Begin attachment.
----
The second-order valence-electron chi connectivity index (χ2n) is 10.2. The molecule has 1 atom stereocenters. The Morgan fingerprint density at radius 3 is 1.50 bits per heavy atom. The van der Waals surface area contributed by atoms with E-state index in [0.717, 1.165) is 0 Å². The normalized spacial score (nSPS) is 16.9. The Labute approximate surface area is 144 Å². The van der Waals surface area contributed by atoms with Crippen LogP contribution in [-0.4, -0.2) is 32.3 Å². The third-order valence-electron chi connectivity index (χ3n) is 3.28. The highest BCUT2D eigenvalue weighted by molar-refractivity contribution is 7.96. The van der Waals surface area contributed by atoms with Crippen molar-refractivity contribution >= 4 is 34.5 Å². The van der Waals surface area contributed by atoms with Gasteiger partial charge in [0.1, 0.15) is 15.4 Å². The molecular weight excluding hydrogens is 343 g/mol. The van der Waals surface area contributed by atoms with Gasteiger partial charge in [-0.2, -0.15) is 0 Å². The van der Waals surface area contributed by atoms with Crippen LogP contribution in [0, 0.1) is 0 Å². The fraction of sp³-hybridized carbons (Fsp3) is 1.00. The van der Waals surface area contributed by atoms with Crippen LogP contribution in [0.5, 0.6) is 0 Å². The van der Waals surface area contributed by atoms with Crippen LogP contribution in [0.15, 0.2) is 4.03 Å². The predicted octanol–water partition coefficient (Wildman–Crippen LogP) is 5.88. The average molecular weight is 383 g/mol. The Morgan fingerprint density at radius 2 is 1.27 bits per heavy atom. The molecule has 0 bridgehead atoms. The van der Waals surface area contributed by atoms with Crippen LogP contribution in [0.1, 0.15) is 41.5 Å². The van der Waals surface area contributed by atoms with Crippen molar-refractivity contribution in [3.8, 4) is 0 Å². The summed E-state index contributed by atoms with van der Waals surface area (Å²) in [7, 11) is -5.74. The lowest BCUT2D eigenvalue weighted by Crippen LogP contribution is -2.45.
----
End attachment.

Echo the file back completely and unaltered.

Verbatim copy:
The second-order valence-electron chi connectivity index (χ2n) is 10.2. The molecule has 1 atom stereocenters. The Morgan fingerprint density at radius 3 is 1.50 bits per heavy atom. The van der Waals surface area contributed by atoms with E-state index in [0.717, 1.165) is 0 Å². The normalized spacial score (nSPS) is 16.9. The Labute approximate surface area is 144 Å². The van der Waals surface area contributed by atoms with Crippen LogP contribution in [-0.4, -0.2) is 32.3 Å². The third-order valence-electron chi connectivity index (χ3n) is 3.28. The highest BCUT2D eigenvalue weighted by molar-refractivity contribution is 7.96. The van der Waals surface area contributed by atoms with Crippen molar-refractivity contribution >= 4 is 34.5 Å². The van der Waals surface area contributed by atoms with Gasteiger partial charge in [0.1, 0.15) is 15.4 Å². The molecular weight excluding hydrogens is 343 g/mol. The van der Waals surface area contributed by atoms with Gasteiger partial charge in [-0.2, -0.15) is 0 Å². The van der Waals surface area contributed by atoms with Crippen LogP contribution in [0, 0.1) is 0 Å². The fraction of sp³-hybridized carbons (Fsp3) is 1.00. The van der Waals surface area contributed by atoms with Crippen LogP contribution in [0.5, 0.6) is 0 Å². The van der Waals surface area contributed by atoms with Crippen LogP contribution in [0.15, 0.2) is 4.03 Å². The predicted octanol–water partition coefficient (Wildman–Crippen LogP) is 5.88. The average molecular weight is 383 g/mol. The Morgan fingerprint density at radius 2 is 1.27 bits per heavy atom. The molecule has 0 bridgehead atoms. The van der Waals surface area contributed by atoms with Crippen LogP contribution in [0.1, 0.15) is 41.5 Å². The van der Waals surface area contributed by atoms with Crippen molar-refractivity contribution in [3.8, 4) is 0 Å². The summed E-state index contributed by atoms with van der Waals surface area (Å²) in [7, 11) is -5.74. The lowest BCUT2D eigenvalue weighted by Crippen LogP contribution is -2.45.